Demagoguery is probably not too strong a word to describe some of the reaction to the movie and to Gibson’s religious background, especially efforts to associate Gibson with the views of his conspiracy-mongering and Holocaust-denying father. Foxman’s worries, for one, seem hyperbolic. Still, the Catholic League has orchestrated demagogic campaigns of its own in response to perceived threats or insults. A few years ago it helped drive the sophisticated and theologically informed TV drama Nothing Sacred, about a young priest’s struggles with his vocation, off the air. The Catholic League erroneously and preposterously claimed the show was anti-Catholic. Donohue mounted a similar attack against the controversial movie Priest, which dramatized the religious and sexual conflicts of a homosexual priest. Given this history, it is more than ironic that Donohue and company are complaining that Gibson hasn’t gotten a fair hearing. Equally curious is the pass given to Gibson’s heterodox brand of Catholicism, which obviously informs his movie. Some Catholic dissenters, it appears, are more equal than others.

Donohue is right on one score: people will disagree both about the film and about whether it, wittingly or unwittingly, embraces anti-Semitism. Many Christians who have seen the movie and are sensitive to the concerns of the Jewish community, such as Novak and John Coleman, SJ (see page 12), do not discern any anti-Semitism. Gibson is not always his own best advocate in this regard, however. Asked about the Holocaust in an interview with Peggy Noonan for Reader’s Digest, he suggested that Jews had suffered no more than other groups. Some versions of the film shown to preview audiences included a scene dramatizing Matthew’s verse, “Let his blood be upon us and our children,” the biblical source for the deicide charge against the Jews. Thankfully that scene, it is reported, has been cut from the final version of the movie.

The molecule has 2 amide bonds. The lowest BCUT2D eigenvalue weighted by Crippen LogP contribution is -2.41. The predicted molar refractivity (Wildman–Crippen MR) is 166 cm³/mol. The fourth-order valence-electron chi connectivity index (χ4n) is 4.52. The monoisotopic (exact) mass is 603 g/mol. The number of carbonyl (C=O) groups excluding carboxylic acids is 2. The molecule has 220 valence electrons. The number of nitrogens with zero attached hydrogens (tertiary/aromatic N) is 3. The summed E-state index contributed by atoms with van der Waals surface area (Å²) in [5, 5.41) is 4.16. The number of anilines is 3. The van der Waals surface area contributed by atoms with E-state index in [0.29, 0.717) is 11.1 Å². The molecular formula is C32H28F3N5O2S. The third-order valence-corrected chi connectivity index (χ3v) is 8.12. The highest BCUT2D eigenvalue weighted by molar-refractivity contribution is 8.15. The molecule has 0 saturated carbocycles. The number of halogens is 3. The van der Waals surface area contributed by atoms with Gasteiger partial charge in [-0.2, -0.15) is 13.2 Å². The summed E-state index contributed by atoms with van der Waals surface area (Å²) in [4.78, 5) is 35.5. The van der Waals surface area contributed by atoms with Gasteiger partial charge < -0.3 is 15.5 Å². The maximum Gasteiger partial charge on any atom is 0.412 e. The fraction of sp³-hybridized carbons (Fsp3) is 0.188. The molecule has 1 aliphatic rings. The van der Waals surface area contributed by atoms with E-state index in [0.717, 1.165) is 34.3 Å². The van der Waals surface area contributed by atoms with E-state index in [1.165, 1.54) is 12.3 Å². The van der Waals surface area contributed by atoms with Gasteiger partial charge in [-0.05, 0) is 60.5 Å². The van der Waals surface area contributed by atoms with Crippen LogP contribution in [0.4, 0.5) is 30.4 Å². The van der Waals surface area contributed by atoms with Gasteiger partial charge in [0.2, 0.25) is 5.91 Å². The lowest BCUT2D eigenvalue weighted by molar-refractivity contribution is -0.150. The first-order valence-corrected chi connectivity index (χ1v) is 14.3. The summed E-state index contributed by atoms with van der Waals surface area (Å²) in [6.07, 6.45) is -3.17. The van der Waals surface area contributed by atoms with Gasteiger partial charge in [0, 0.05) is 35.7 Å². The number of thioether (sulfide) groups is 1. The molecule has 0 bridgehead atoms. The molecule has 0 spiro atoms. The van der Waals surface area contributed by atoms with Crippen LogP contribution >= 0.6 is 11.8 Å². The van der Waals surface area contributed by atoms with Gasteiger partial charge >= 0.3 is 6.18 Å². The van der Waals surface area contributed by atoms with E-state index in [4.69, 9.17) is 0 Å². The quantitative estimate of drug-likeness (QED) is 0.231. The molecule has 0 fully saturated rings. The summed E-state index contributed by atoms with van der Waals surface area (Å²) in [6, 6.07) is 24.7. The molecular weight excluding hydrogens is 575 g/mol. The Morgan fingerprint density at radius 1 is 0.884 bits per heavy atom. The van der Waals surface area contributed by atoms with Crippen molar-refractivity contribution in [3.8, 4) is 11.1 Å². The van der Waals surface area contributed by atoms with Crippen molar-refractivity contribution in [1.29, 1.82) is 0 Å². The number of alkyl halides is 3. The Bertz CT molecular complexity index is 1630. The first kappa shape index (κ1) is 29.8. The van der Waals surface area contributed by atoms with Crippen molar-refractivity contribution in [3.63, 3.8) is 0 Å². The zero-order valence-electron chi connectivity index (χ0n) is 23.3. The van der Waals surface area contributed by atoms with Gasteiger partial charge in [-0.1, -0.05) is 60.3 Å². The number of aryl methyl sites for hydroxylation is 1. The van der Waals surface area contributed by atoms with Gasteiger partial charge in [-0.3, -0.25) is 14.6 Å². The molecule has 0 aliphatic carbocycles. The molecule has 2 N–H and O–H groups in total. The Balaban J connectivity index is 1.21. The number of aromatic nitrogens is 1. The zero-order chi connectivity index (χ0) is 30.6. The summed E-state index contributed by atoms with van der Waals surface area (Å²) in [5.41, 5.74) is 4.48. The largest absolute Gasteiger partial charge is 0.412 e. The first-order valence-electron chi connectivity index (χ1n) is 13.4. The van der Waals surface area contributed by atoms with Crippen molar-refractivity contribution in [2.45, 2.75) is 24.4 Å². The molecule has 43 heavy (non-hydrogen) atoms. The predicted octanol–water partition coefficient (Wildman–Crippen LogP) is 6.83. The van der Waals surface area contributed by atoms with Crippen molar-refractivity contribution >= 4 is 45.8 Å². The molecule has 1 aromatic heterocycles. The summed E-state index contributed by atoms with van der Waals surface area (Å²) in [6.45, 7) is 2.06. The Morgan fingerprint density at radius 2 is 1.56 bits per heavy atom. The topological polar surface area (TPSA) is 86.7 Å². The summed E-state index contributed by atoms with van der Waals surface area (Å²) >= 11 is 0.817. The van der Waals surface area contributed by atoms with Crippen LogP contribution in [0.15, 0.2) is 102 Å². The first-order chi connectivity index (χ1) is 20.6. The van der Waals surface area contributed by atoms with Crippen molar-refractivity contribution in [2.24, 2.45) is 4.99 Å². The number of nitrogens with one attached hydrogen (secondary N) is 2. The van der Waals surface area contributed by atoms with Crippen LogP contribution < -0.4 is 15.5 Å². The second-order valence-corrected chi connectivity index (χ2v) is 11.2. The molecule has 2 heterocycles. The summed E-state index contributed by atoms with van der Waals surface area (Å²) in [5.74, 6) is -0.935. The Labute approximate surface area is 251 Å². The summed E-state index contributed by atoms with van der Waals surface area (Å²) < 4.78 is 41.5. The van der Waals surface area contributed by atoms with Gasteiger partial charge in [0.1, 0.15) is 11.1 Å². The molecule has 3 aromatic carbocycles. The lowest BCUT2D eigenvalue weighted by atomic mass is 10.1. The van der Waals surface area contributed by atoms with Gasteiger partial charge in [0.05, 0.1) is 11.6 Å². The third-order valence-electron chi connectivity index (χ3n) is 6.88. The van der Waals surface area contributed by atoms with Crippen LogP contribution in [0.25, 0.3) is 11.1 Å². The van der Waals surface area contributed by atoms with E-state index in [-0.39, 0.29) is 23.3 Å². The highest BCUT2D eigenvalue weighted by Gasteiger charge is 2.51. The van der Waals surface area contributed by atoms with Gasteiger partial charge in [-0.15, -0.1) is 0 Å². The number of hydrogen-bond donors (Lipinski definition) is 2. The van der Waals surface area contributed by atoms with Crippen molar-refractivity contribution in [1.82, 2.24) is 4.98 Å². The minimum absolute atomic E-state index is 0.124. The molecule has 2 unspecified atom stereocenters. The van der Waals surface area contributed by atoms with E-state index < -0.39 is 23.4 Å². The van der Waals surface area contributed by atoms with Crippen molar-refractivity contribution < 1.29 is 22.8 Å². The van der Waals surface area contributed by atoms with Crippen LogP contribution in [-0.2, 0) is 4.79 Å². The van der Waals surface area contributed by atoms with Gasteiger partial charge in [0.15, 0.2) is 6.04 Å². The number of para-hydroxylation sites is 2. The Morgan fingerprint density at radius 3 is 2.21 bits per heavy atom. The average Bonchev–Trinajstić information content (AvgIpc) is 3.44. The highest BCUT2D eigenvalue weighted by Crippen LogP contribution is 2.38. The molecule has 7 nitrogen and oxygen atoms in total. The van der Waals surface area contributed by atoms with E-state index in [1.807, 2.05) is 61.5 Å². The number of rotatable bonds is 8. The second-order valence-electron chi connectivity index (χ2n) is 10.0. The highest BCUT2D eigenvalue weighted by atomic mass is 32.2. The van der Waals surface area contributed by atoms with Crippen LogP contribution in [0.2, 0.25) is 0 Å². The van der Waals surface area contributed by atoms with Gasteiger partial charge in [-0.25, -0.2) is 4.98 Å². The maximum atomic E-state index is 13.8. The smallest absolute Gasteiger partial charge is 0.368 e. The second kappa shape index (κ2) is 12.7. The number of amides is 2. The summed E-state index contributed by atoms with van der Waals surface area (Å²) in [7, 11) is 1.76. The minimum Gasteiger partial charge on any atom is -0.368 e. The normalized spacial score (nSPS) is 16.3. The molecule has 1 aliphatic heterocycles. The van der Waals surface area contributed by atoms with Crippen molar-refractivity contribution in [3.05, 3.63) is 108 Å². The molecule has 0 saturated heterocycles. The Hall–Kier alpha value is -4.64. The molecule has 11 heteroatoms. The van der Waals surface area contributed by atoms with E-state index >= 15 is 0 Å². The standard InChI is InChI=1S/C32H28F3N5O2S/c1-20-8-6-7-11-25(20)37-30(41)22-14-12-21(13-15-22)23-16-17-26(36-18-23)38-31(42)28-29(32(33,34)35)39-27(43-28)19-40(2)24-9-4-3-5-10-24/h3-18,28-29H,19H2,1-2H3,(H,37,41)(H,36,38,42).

Whether they are defenders or critics, all viewers agree that The Passion offers an unusually powerful, but also brutal and violent, depiction of Jesus’ torture and crucifixion. This should not be surprising coming from the director of Braveheart and the star of the Mad Max and Lethal Weapon films. Gibson is an intensely physical actor, and appears to be an equally ardent religious believer. Still, as Coleman writes, in the aftermath of the Holocaust, which the church did so little to forestall, something more than a devout faith in Christ’s redemptive sacrifice on the cross is needed. It is hardly surprising that Jews are made uncomfortable by, even deeply suspicious of, a movie whose dramatic logic and energy focus on the extreme violence of Jesus’ death. Historically, who has been blamed for that death? It was only forty years ago, after all, that the church came to recognize that its supersessionist theology implicitly sanctioned discrimination and worse against those it belatedly embraced as our “elder brothers.”

After the Holocaust, “silence, humility, and waiting together for God” are the best ways for Christians to live the gospel, Coleman writes. The meaning of suffering, even Christ’s suffering, can no longer be proclaimed triumphalistically. The church’s contemporary teachings warn that too literal a reading of the Gospel accounts of Christ’s Passion can misrepresent the essential connection between Judaism and Christianity (see The Bible, the Jews, and the Death of Jesus, just published by the United StatesConference of Catholic Bishops). The bishops advise us that in pondering the mystery of the church and the salvation offered to all by Christ, Catholics will inevitably encounter the ongoing “mystery of Israel.” One way to embrace the mystery of the church is to listen to what Jews are saying.

February 17, 2004

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Published in the 2004-02-27 issue: View Contents